My second experience with Rhoden's Othello, sporting an altogether revamped cast, was very different from my experience at the 2009 world premiere.* The sheer visual stylishness of the piece overwhelmed all else the first time around, including my reservations about the storytelling. Elements of a disco club and American Idol are echoed in Michael Korsch's ramps-and-risers scenic design, constantly reconfigured by the dancers themselves as they take on stagehand chores. Costumes by Christine Darch eye-poppingly conjure up memories of the Dick Tracy movie, and her get-up for Iago still reminds me of Heath Ledger as The Joker. Rhoden's carefully observed choreography deftly blends dance moves, acting moves, and rock-star shtick. But as striking, busy, and vibrant as the spectacle remains the second time around, it was less wondrous for me in its sensual onslaught.
I found a greater part of my attention freed to follow Rhoden's modernized storyline, which transports all the key characters into the recording biz, with Othello, an award-winning producer, impetuously proposing to pop icon Desdemona during a telecast of her latest hit and marrying her on live TV. Aside from Des, however, the characters are hard to read without reading Rhoden's four-page plot synopsis and character breakdown in the printed program. Even then, it's difficult to keep track of where we are in the action and sometimes difficult to grasp who's who. A little extra time with the synopsis beforehand is helpful, particularly if your expectations have been shaped by the Shakespearean tragedy. Everyone here is a cog in the pop music machine, including the Duke, transformed into the CEO of Othello's entertainment corporation, and Desdemona's father, now managing her career.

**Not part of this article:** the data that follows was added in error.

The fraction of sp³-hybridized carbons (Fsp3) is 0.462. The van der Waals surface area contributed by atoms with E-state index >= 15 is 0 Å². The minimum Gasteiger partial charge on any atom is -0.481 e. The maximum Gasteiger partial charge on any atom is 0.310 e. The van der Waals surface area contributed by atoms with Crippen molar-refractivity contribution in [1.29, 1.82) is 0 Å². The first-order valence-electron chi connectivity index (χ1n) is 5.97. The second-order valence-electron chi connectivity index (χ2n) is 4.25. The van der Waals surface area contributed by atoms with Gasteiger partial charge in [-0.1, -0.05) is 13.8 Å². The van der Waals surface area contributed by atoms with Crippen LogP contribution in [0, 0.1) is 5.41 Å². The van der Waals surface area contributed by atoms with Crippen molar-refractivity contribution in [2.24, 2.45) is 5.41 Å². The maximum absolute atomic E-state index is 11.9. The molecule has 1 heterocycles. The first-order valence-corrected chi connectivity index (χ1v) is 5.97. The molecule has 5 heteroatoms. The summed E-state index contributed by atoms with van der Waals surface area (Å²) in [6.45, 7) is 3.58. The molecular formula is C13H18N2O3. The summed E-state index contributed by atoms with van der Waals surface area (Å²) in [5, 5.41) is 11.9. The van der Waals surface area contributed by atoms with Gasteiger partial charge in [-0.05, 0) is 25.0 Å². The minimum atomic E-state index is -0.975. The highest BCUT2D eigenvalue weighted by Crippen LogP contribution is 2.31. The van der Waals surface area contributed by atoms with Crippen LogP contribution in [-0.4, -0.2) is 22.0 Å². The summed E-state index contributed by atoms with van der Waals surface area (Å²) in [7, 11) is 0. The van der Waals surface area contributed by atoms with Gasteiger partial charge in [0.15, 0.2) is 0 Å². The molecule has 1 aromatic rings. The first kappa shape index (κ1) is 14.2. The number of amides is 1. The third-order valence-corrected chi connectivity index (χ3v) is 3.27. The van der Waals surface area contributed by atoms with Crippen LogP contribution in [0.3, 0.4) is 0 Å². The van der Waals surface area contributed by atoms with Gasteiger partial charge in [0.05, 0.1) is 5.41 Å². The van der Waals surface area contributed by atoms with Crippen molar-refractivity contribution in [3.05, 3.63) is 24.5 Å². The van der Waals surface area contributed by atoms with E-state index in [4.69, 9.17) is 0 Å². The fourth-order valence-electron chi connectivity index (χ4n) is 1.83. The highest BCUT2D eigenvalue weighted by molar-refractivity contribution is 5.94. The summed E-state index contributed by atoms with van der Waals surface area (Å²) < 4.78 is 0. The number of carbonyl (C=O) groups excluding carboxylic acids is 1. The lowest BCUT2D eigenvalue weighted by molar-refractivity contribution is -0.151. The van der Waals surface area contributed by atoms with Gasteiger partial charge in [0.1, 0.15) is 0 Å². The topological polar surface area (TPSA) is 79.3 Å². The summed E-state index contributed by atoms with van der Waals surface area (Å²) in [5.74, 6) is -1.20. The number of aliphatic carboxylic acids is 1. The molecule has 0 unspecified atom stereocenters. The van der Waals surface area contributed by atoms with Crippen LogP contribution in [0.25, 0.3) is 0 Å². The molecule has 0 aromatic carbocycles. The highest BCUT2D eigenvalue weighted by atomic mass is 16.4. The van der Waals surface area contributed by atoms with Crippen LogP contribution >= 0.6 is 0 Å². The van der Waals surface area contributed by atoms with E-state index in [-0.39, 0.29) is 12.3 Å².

Sometimes tracking the plot was more difficult because so many people were onstage simultaneously doing interesting stuff that stole my focus from the main action. While it was easier to scrutinize the plot – and Rhoden's failures to visualize events or the details of his character sketches – it was also possible to discover how completely I'd ignored and underestimated David Rozenblatt's original score back in 2009. It's pre-recorded and played on the Knight Theater's 24-speaker system with Arun Luthra often joining in live on soprano or tenor saxophone. While synthesizers are extensively deployed, there are also memorable passages for solo violin, piano, flute, and bass guitar. So the score is anything but a sappy pop confection, and the voice of Iago often floats over it, mouthing his treacherous malignities in a trance-like monotone.
Naseeb Culpepper plays the villain with a chilling blend of insanity and staggering, drugged calculation, always at the heart of the decadent revels, yet ever the manipulator as Iago masterminds his revenge. Walker was very imposing and charismatic as the latter-day Moor, certainly capable of sweeping Desdemona off her feet, yet his disintegration was no less compelling. Making the heroine a pop star rather than merely a paragon of virtue, Rhoden has widened Desdemona's range, yet Gerberich straddled it effortlessly, sparkling enough to merit adulation but still vulnerable in her adoration of her husband. Rhoden has too much phantasmagoria going on to fully flesh out Iago's more cavalier victim, Cassio, but Leeper made him plausible enough. As Rodrigo, Manzano got a chance to play a more dopey victim, and he excelled in the foppish comedy. Iago's abused wife Emilia is also better served, and Clifton actually gave her more defiant spirit than we often see. As Iago's femme fatale confederate, Bianca is still whorish though no longer pursuing that profession, and Anduiza – who had the title role in Carmen last fall – was more than capable of dishing out fresh portions of vamping here.
*A review of that premiere, by another CVNC critic, is here.
(Bios of the dancers are at NCDT's/Charlotte Ballet's website.)
This program was repeated April 25 and will be given again April 26. For details, see the sidebar.